Written by Elise Yang
Reinforced by unlicensed food influencers across social media platforms today, many people have come to the misconception that getting the right nutrients, i.e. eating your greens, fruits, proteins, cutting on carbs every day while staying away from generic “junk foods”, is all you need to maintain a high quality diet. Unfortunately, the lack of food safety procedures and bans particularly in the United States introduces many significant complications to this simple mindset.
Major Differences of Food Inspection Between Europe and America
Food processing in America goes through a centralized federal system split into multiple branches like the FDA and the Food Safety Inspection Services (FSIS) of the United States Department of Agriculture (USDA) that covers meat, poultry and eggs (New World Report). Meanwhile, all food standard laws for the 27 country members of the European Union are streamlined into the nonfederal European Food Safety Authority (EFSA) (New World Report). Another major difference between the two food inspection systems is that the FDA in America tends to allow additives unless they end up proven to be directly harmful, while Europe strictly discourages the use of all hormones and additives/preservatives unless they are first proven to be unharmful (New World Report). According to Economist Impact, the United States, with its long-established reputation of being an advanced first-world country, only ranked 13th place in the Global Food Security Index 2022. What’s more noteworthy and worrisome is that food fraud, the act of merchandising diluted or subpar food for premium price, has been estimated by Consumer Brand Association to cost the industry up to 15 billion dollars (New World Report). It is clear to see that subpar food standards are a national issue desperately under-addressed today.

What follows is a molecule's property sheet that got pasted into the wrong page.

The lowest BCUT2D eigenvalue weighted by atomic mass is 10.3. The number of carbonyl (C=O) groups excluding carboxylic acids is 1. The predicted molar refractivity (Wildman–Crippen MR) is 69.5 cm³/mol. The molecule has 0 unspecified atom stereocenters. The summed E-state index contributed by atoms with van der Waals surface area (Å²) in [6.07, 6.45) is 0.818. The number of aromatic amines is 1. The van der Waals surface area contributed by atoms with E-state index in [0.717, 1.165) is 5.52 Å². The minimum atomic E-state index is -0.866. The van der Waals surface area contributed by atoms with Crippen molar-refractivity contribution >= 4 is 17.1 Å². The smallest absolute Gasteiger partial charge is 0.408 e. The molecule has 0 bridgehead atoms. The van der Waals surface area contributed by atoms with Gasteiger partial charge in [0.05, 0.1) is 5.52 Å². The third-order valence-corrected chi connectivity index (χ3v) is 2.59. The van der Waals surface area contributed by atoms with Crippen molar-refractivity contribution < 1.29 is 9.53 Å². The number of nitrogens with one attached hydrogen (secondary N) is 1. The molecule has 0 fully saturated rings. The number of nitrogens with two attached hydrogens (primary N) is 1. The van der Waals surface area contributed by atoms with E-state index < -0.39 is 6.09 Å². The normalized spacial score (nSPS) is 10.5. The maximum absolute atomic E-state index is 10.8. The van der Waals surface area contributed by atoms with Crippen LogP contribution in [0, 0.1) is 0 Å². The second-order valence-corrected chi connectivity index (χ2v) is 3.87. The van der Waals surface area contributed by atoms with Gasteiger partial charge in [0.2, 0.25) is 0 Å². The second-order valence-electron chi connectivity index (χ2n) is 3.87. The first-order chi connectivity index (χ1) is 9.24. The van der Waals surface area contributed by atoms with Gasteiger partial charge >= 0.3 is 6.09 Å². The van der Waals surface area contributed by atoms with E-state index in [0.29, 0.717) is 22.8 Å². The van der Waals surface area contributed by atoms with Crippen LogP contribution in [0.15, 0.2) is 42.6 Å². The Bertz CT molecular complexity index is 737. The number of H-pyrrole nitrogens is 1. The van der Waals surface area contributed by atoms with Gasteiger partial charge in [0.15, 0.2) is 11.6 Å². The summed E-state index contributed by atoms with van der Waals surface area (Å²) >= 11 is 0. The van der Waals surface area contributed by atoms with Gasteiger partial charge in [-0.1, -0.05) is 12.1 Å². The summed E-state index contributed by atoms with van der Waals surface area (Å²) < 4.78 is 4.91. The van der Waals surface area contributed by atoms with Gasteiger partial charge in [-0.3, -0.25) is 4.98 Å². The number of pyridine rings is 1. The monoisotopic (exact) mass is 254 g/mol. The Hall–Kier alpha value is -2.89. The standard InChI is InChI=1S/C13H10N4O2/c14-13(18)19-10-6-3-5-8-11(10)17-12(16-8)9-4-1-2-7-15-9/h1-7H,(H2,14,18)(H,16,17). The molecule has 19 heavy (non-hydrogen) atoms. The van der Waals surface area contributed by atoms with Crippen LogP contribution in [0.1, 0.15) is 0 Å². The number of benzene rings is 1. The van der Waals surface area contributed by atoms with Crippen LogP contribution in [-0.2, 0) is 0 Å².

Loose Federal Enforcement of Additives, Preservatives, and Other Chemicals
In the midst of our obsession to make simple, delicious, yet “healthy” recipes, there could be about a dozen potentially harmful ingredients creeping in the stock of our kitchens. The Harvard T. H. Chan School of Public Health reports that roughly two out of three American adults are overweight or obese (69%) and one out of the three is predicted to be obese (36%). Due to celebrity and social media influence, the first course of action that comes to mind for weight gain is normally to cut down on “sugar” and “work out more.” However, studies have proven that sometimes despite our best efforts, the lack of body changes can be inadvertently attributed to our well-meaning diet plans designed to target weight loss. This is due to the presence of obesogens found in many consumer products, contaminated products, and even polluted air and water (EWG). Obesogens are a class of chemicals that “directly or indirectly increase fat accumulation and cause obesity” by interfering with metabolic processes, disrupting the hormonal system, changing our response to blood sugar and insulin, and can even affect the functions of several body organs critical to maintaining weight and energy balance, i.e. body fat, the brain, pancreas, liver (MDPI). These chemicals are hidden in plain sight even in “healthy” products like protein bars and vegetarian microwave meals with many artificial ingredients – i.e. sweeteners and flavor enhancers (EWG). Some of them can also turn up naturally in food like fructose, commonly appearing in ingredient labels as high-fructose corn syrup, which accounts for about 40% of the sweeteners we consume (EWG). Obesogenic preservatives like BHA and methyl/butyl paraben can also be found in almost everything from vegetable oils to processed meats (a popular source of protein for your daily sandwich or bagel) (EWG). The lack of oversight from the FDA, resulting in the long chemical compound names found in the ingredient label of a simple breadstick, is certainly concerning to say in the least.